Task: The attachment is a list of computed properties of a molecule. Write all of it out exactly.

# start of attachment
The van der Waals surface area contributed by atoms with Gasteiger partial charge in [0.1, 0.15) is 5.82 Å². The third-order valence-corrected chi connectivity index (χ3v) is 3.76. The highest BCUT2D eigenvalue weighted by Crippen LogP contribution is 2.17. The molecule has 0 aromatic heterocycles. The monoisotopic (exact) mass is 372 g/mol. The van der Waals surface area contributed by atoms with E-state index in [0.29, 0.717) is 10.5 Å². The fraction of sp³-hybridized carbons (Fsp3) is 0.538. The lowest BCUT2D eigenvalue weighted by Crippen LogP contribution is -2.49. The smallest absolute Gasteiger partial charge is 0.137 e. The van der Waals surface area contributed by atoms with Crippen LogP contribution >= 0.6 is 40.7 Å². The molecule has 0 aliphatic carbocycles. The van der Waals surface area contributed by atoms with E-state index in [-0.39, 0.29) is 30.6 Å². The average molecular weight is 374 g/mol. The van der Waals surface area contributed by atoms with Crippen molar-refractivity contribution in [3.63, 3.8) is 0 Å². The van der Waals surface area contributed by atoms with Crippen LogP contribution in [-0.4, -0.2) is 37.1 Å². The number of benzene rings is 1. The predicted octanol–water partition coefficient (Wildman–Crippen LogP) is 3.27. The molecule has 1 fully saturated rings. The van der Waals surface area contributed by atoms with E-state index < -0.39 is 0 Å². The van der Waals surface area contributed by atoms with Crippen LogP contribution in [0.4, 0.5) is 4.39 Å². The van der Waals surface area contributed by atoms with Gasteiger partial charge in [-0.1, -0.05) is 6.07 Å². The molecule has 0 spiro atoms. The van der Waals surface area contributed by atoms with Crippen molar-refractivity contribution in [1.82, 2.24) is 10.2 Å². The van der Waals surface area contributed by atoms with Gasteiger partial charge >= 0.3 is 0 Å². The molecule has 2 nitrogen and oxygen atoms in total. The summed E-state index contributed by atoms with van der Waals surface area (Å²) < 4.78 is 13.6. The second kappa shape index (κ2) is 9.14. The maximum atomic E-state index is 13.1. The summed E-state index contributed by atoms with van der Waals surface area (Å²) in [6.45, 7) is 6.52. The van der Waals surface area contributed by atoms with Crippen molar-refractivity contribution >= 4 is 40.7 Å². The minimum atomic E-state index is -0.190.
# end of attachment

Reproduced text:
The van der Waals surface area contributed by atoms with Gasteiger partial charge in [0.1, 0.15) is 5.82 Å². The third-order valence-corrected chi connectivity index (χ3v) is 3.76. The highest BCUT2D eigenvalue weighted by Crippen LogP contribution is 2.17. The molecule has 0 aromatic heterocycles. The monoisotopic (exact) mass is 372 g/mol. The van der Waals surface area contributed by atoms with E-state index in [0.29, 0.717) is 10.5 Å². The fraction of sp³-hybridized carbons (Fsp3) is 0.538. The lowest BCUT2D eigenvalue weighted by Crippen LogP contribution is -2.49. The smallest absolute Gasteiger partial charge is 0.137 e. The van der Waals surface area contributed by atoms with Crippen LogP contribution >= 0.6 is 40.7 Å². The molecule has 0 aliphatic carbocycles. The van der Waals surface area contributed by atoms with E-state index in [-0.39, 0.29) is 30.6 Å². The average molecular weight is 374 g/mol. The van der Waals surface area contributed by atoms with Crippen molar-refractivity contribution in [3.63, 3.8) is 0 Å². The van der Waals surface area contributed by atoms with Crippen LogP contribution in [-0.4, -0.2) is 37.1 Å². The number of benzene rings is 1. The predicted octanol–water partition coefficient (Wildman–Crippen LogP) is 3.27. The molecule has 1 fully saturated rings. The van der Waals surface area contributed by atoms with E-state index < -0.39 is 0 Å². The van der Waals surface area contributed by atoms with Crippen LogP contribution in [0.4, 0.5) is 4.39 Å². The van der Waals surface area contributed by atoms with Gasteiger partial charge in [-0.1, -0.05) is 6.07 Å². The molecule has 0 spiro atoms. The van der Waals surface area contributed by atoms with Crippen molar-refractivity contribution in [1.82, 2.24) is 10.2 Å². The van der Waals surface area contributed by atoms with Gasteiger partial charge >= 0.3 is 0 Å². The molecule has 2 nitrogen and oxygen atoms in total. The summed E-state index contributed by atoms with van der Waals surface area (Å²) < 4.78 is 13.6. The second kappa shape index (κ2) is 9.14. The maximum atomic E-state index is 13.1. The summed E-state index contributed by atoms with van der Waals surface area (Å²) in [6.45, 7) is 6.52. The van der Waals surface area contributed by atoms with Crippen molar-refractivity contribution >= 4 is 40.7 Å². The minimum atomic E-state index is -0.190.